So what can we make of Haley authoring a book and releasing it barely a year into her term in office as governor?

If the book is only a way to share her story of how she faced challenges growing up in Bamberg, how she fought her way in the corporate and political world as a woman and outline her political philosophy, then why now? It seems it would be more appropriate, perhaps even more fulfilling, to wait until her term as governor is nearly up to publish her story.

This is common sense, but it defies marketing sense. Let's recall that Haley's book deal was announced very shortly after her inauguration. For a variety of reasons, she was then still a novelty act, and novelty gets attention; novelty sells products. It's easy to imagine a marketing expert selling Haley on the notion that a fawning public demanded to know her views on everything from health care reform to soap flakes.

It's equally easy to imagine that Haley agreed with the premise.

Marketing is about moving products, and products are most easily moved when they are still hot -- witness the red neon signs advertising "Hot Doughnuts" at 6 a.m. Cold product is harder to move; it winds up in the remainder bin at a deeply-discounted price.

Publishing a mem-wah halfway through her term of office demonstrates that Haley understands at least that premise. Trying to foist her story and her opinions on the public after they've had a thorough airing and been dismissed as nutty is not a successful marketing strategy.

"Can't Is Not an Option," in title and in the timing of its release, is more than a tale of Haley's personal and political paths; it is a clear indicator of the governor's higher political aspirations.

I shudder to think.

To her credit, Haley has risen through social and political ranks in South Carolina. She has experienced prejudice and she has succeeded in state politics. You don't have to like her politics to acknowledge how deftly she rocketed to become the state's first woman governor.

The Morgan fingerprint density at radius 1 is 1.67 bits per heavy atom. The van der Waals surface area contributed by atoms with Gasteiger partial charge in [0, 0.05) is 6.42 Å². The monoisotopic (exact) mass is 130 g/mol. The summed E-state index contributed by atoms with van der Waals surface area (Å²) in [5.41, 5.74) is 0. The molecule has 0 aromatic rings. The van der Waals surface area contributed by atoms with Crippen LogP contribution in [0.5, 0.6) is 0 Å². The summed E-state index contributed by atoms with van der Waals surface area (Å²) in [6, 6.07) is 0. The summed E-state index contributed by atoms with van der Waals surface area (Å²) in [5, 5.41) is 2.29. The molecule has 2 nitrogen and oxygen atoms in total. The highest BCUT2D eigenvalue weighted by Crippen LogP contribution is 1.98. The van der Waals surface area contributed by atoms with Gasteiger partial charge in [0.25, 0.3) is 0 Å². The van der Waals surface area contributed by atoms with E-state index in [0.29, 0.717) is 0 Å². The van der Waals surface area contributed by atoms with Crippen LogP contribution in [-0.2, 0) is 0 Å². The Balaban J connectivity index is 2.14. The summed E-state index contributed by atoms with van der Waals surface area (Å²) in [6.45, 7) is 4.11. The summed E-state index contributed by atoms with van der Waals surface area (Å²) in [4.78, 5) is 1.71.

As she is fond of telling Pat Robertson, Stephen Colbert, the hostesses of "The View" and others, it says a lot about South Carolina that Haley was able to become governor.

I wholeheartedly agree that it says a lot about us. But I'm confident that my conclusion of what it says about us is different from Haley's conclusion of what it says about us.

Such a tale is one that fits like a glove for anyone such as Mitt Romney who very probably has to consider whether a Romney-Haley ticket is his ticket to the White House.

Perish the thought.

Even if Haley is not considering such a role, her book's release clearly indicates she has her sights set on more than one, or even two, terms in office as the Palmetto State's governor.

Must we suffer it? Must the children wait another whole generation for capable leadership?

That is neither good nor bad. We just hope writing the book did not take up too much valuable time that could have been spent on the duties of being governor. The political world must be vastly different from the normal business world. Not many CEOs have the time to produce an autobiography their first year on the job.

An astute observation that clearly contrasts our governor from a capable CEO.